JT LeRoy, was invented by a woman named Laura Albert, an artsy San Francisco housewife who couldn’t get a break. Albert was a talented writer, and a bit of a grifter. Between gigs as a sex chat phone operator, Laura wrote stories under her pseudonym and alter ego, JT LeRoy, a pretty blond teenage boy who was turned out by his truck stop prostitute mother and was now barely surviving on the streets of SF. Agents and critics were intrigued by his backstory as well as his gritty and sexually raw prose (a thing in the 90’s). LeRoy got a publishing deal and a legion of celebrity fans with whom Albert, using her sex chat skills, chatted regularly on the phone. She also recorded the conversations. To use as potential blackmail when the shit hit the fan? Albert kept the balls in the air for years by employing her sister-in-law to act as JT’s avatar, and even helped produce a film of the work, The Heart is Deceitful Above All Things. You ain’t kidding. Not even star and director of the film, Asia Argento (with whom the fake JT allegedly had an affair) knew the truth. This scandal comprises an enormous rabbit hole that rewards the deep dive.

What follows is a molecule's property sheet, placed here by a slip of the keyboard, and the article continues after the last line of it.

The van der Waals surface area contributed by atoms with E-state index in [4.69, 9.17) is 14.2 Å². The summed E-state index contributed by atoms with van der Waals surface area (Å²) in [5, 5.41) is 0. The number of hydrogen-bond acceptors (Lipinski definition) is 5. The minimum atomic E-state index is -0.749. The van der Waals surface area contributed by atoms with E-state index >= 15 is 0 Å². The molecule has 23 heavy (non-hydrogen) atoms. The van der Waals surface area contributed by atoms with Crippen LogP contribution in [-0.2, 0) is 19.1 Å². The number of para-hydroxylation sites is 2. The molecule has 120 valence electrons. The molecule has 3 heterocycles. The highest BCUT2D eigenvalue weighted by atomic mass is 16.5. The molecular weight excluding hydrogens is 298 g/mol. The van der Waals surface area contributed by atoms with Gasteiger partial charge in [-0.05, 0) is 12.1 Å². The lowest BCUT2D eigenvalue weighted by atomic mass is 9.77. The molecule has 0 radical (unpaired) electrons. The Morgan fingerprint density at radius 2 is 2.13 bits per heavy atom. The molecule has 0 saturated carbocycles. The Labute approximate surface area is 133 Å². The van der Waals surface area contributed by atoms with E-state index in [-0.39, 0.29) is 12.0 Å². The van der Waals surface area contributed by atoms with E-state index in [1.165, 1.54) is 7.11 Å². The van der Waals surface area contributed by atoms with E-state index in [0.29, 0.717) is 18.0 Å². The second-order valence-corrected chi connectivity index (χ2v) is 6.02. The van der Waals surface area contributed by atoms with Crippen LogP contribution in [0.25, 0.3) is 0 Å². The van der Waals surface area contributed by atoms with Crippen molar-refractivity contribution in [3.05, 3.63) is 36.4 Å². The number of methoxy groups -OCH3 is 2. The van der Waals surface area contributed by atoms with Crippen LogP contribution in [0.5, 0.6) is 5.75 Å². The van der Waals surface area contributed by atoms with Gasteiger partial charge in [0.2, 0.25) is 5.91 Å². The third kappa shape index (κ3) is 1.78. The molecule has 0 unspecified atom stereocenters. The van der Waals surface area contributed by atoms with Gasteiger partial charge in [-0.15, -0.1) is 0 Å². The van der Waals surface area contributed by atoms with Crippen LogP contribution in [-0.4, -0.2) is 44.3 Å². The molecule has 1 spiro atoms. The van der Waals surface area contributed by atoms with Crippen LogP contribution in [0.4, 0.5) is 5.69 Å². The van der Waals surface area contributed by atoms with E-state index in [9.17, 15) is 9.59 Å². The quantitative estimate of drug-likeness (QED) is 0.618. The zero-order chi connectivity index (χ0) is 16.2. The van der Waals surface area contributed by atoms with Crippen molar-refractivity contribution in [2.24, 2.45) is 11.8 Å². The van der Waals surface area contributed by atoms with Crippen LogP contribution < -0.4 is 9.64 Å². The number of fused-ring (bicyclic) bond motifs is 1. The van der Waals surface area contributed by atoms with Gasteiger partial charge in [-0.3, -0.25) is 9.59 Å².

How wonderful to have your book included in Oprah’s book club and get featured on her show! How horrifying to have it exposed as a work of plagiarism, then having to appear along with your pissed-off publisher on the same show for a public flogging. Thus was the fate of James Frey, whose 2003 “memoir” A Thousand Little Pieces about the author’s drug addiction, criminal past, and triumphant recovery, earned Frey the Oprah seal of approval. The glory was brief, however, when it was revealed that he exaggerated some of his “real life experiences.” He returned to the Oprah show with his publisher to offer an apology. The host and her mostly female audience fell on him like the Bacchae on Pentheus, tearing him to shreds. The beating was so severe that Frey ended up garnering some sympathy. Eventually he bounced back into literary obscurity. He still writes and probably continues to earn a decent living. One wonders if the scars have healed.
Romance novelist Faleena Hopkins was doing so well with her Cocky guy book series that she apparently bought the copyright to the word “cocky” and tried to sue other writers who picked up on the trend because Alpha sells. The entire thing blew up in Ms. Hopkins face and she was forced to retract her lawsuits and offer a sorry not sorry apology. I would post one of her many shirtless buff guy covers, but I’m afraid she sue me. Use your imagination.
Which reminds me…
I’ve been meaning to watch Can You Ever Forgive Me starring Melissa McCarthy about a literary forger. Girls gotta make a living.